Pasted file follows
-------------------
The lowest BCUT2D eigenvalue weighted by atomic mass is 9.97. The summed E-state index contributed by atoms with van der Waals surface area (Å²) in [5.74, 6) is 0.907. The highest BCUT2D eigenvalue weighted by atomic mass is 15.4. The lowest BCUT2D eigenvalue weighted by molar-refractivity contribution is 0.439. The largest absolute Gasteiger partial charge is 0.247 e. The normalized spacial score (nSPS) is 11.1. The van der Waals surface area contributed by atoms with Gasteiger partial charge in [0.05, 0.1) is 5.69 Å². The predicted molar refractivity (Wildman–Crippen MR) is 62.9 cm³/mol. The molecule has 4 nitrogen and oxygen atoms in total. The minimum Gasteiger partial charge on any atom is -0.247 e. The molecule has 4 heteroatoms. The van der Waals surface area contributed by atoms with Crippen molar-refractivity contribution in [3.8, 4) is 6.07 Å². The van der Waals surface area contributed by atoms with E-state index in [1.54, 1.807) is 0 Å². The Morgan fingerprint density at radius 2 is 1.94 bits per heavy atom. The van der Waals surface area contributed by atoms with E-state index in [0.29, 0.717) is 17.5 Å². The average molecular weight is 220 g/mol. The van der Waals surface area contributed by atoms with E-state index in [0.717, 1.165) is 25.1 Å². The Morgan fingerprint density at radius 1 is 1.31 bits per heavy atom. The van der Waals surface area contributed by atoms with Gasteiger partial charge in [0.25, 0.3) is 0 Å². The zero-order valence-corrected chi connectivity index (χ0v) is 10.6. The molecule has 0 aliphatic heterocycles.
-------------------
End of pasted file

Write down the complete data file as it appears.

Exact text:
The lowest BCUT2D eigenvalue weighted by atomic mass is 9.97. The summed E-state index contributed by atoms with van der Waals surface area (Å²) in [5.74, 6) is 0.907. The highest BCUT2D eigenvalue weighted by atomic mass is 15.4. The lowest BCUT2D eigenvalue weighted by molar-refractivity contribution is 0.439. The largest absolute Gasteiger partial charge is 0.247 e. The normalized spacial score (nSPS) is 11.1. The van der Waals surface area contributed by atoms with Gasteiger partial charge in [0.05, 0.1) is 5.69 Å². The predicted molar refractivity (Wildman–Crippen MR) is 62.9 cm³/mol. The molecule has 4 nitrogen and oxygen atoms in total. The minimum Gasteiger partial charge on any atom is -0.247 e. The molecule has 4 heteroatoms. The van der Waals surface area contributed by atoms with Crippen molar-refractivity contribution in [3.8, 4) is 6.07 Å². The van der Waals surface area contributed by atoms with E-state index in [1.54, 1.807) is 0 Å². The Morgan fingerprint density at radius 2 is 1.94 bits per heavy atom. The van der Waals surface area contributed by atoms with E-state index in [0.29, 0.717) is 17.5 Å². The average molecular weight is 220 g/mol. The van der Waals surface area contributed by atoms with E-state index in [0.717, 1.165) is 25.1 Å². The Morgan fingerprint density at radius 1 is 1.31 bits per heavy atom. The van der Waals surface area contributed by atoms with Gasteiger partial charge in [0.25, 0.3) is 0 Å². The zero-order valence-corrected chi connectivity index (χ0v) is 10.6. The molecule has 0 aliphatic heterocycles.